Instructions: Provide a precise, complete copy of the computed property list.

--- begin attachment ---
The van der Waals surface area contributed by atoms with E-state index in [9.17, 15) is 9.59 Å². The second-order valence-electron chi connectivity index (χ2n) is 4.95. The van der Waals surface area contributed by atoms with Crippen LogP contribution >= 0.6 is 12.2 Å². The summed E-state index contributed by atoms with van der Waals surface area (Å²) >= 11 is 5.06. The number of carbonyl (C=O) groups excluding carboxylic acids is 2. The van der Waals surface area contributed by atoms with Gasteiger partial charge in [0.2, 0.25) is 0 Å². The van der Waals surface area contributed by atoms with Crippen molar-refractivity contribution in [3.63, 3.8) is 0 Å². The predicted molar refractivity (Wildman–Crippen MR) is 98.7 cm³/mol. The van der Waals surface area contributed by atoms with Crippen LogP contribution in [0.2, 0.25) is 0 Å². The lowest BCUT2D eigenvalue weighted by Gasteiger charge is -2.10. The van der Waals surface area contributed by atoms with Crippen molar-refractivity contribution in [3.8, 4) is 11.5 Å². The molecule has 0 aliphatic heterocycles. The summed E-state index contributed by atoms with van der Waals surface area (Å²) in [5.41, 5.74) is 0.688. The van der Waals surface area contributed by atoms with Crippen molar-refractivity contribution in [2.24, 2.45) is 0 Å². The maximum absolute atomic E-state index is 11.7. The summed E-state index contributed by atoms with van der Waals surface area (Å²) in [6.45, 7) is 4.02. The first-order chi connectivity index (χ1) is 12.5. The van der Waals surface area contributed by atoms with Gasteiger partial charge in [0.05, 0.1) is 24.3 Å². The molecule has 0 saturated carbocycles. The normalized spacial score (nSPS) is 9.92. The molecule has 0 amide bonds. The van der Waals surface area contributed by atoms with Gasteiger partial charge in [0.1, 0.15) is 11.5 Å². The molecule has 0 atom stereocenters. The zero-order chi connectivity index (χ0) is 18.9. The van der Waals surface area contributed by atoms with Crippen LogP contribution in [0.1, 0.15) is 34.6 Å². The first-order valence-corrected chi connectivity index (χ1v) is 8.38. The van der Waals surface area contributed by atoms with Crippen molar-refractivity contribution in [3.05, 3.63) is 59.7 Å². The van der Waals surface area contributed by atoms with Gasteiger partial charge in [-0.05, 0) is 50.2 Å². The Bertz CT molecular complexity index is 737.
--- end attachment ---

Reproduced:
The van der Waals surface area contributed by atoms with E-state index in [9.17, 15) is 9.59 Å². The second-order valence-electron chi connectivity index (χ2n) is 4.95. The van der Waals surface area contributed by atoms with Crippen LogP contribution >= 0.6 is 12.2 Å². The summed E-state index contributed by atoms with van der Waals surface area (Å²) >= 11 is 5.06. The number of carbonyl (C=O) groups excluding carboxylic acids is 2. The van der Waals surface area contributed by atoms with Gasteiger partial charge in [0.2, 0.25) is 0 Å². The van der Waals surface area contributed by atoms with Crippen molar-refractivity contribution in [3.63, 3.8) is 0 Å². The predicted molar refractivity (Wildman–Crippen MR) is 98.7 cm³/mol. The van der Waals surface area contributed by atoms with Crippen LogP contribution in [0.2, 0.25) is 0 Å². The lowest BCUT2D eigenvalue weighted by Gasteiger charge is -2.10. The van der Waals surface area contributed by atoms with Crippen molar-refractivity contribution in [3.8, 4) is 11.5 Å². The molecule has 0 aliphatic heterocycles. The summed E-state index contributed by atoms with van der Waals surface area (Å²) in [5.41, 5.74) is 0.688. The van der Waals surface area contributed by atoms with Crippen molar-refractivity contribution in [2.24, 2.45) is 0 Å². The maximum absolute atomic E-state index is 11.7. The summed E-state index contributed by atoms with van der Waals surface area (Å²) in [6.45, 7) is 4.02. The first-order chi connectivity index (χ1) is 12.5. The van der Waals surface area contributed by atoms with Gasteiger partial charge in [0.05, 0.1) is 24.3 Å². The molecule has 0 saturated carbocycles. The normalized spacial score (nSPS) is 9.92. The molecule has 0 amide bonds. The van der Waals surface area contributed by atoms with Gasteiger partial charge in [0.1, 0.15) is 11.5 Å². The molecule has 0 atom stereocenters. The zero-order chi connectivity index (χ0) is 18.9. The van der Waals surface area contributed by atoms with Crippen LogP contribution in [0.1, 0.15) is 34.6 Å². The first-order valence-corrected chi connectivity index (χ1v) is 8.38. The van der Waals surface area contributed by atoms with Crippen molar-refractivity contribution in [3.05, 3.63) is 59.7 Å². The van der Waals surface area contributed by atoms with Gasteiger partial charge in [-0.05, 0) is 50.2 Å². The Bertz CT molecular complexity index is 737.